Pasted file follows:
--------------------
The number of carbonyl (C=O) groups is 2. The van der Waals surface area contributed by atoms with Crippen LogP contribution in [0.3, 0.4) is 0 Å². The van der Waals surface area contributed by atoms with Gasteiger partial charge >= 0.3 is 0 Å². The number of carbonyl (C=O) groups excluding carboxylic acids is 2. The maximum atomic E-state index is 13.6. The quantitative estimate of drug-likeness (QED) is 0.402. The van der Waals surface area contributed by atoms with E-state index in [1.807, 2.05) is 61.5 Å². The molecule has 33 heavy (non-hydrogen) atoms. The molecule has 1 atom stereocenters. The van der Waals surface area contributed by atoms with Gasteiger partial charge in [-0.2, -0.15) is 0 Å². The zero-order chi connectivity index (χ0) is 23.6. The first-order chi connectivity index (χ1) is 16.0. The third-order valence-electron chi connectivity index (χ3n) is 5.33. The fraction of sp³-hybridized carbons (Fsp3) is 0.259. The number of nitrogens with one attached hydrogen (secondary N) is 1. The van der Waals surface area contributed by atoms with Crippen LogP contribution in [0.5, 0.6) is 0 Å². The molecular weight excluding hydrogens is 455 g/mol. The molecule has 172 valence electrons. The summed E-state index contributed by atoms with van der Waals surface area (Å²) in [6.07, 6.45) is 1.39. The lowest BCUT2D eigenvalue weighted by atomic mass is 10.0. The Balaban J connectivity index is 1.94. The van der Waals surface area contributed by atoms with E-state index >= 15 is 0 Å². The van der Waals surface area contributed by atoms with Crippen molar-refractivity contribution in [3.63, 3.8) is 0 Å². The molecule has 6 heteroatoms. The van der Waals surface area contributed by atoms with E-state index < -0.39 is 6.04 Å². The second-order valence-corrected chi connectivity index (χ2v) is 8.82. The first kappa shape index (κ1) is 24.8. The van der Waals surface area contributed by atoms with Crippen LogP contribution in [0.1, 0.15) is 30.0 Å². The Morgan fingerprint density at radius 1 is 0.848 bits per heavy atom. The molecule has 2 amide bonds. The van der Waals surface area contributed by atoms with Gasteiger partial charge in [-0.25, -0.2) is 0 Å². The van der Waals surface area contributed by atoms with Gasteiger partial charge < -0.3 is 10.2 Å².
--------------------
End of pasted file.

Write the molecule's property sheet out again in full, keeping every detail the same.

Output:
The number of carbonyl (C=O) groups is 2. The van der Waals surface area contributed by atoms with Crippen LogP contribution in [0.3, 0.4) is 0 Å². The van der Waals surface area contributed by atoms with Gasteiger partial charge >= 0.3 is 0 Å². The number of carbonyl (C=O) groups excluding carboxylic acids is 2. The maximum atomic E-state index is 13.6. The quantitative estimate of drug-likeness (QED) is 0.402. The van der Waals surface area contributed by atoms with E-state index in [1.807, 2.05) is 61.5 Å². The molecule has 33 heavy (non-hydrogen) atoms. The molecule has 1 atom stereocenters. The van der Waals surface area contributed by atoms with Gasteiger partial charge in [-0.2, -0.15) is 0 Å². The zero-order chi connectivity index (χ0) is 23.6. The first-order chi connectivity index (χ1) is 16.0. The third-order valence-electron chi connectivity index (χ3n) is 5.33. The fraction of sp³-hybridized carbons (Fsp3) is 0.259. The number of nitrogens with one attached hydrogen (secondary N) is 1. The van der Waals surface area contributed by atoms with Crippen LogP contribution in [0.5, 0.6) is 0 Å². The molecular weight excluding hydrogens is 455 g/mol. The molecule has 172 valence electrons. The summed E-state index contributed by atoms with van der Waals surface area (Å²) in [6.07, 6.45) is 1.39. The lowest BCUT2D eigenvalue weighted by atomic mass is 10.0. The Balaban J connectivity index is 1.94. The van der Waals surface area contributed by atoms with E-state index >= 15 is 0 Å². The van der Waals surface area contributed by atoms with Crippen molar-refractivity contribution in [3.63, 3.8) is 0 Å². The molecule has 6 heteroatoms. The van der Waals surface area contributed by atoms with E-state index < -0.39 is 6.04 Å². The second-order valence-corrected chi connectivity index (χ2v) is 8.82. The first kappa shape index (κ1) is 24.8. The van der Waals surface area contributed by atoms with Crippen LogP contribution in [0.1, 0.15) is 30.0 Å². The Morgan fingerprint density at radius 1 is 0.848 bits per heavy atom. The molecule has 2 amide bonds. The van der Waals surface area contributed by atoms with Gasteiger partial charge in [-0.25, -0.2) is 0 Å². The van der Waals surface area contributed by atoms with Gasteiger partial charge < -0.3 is 10.2 Å².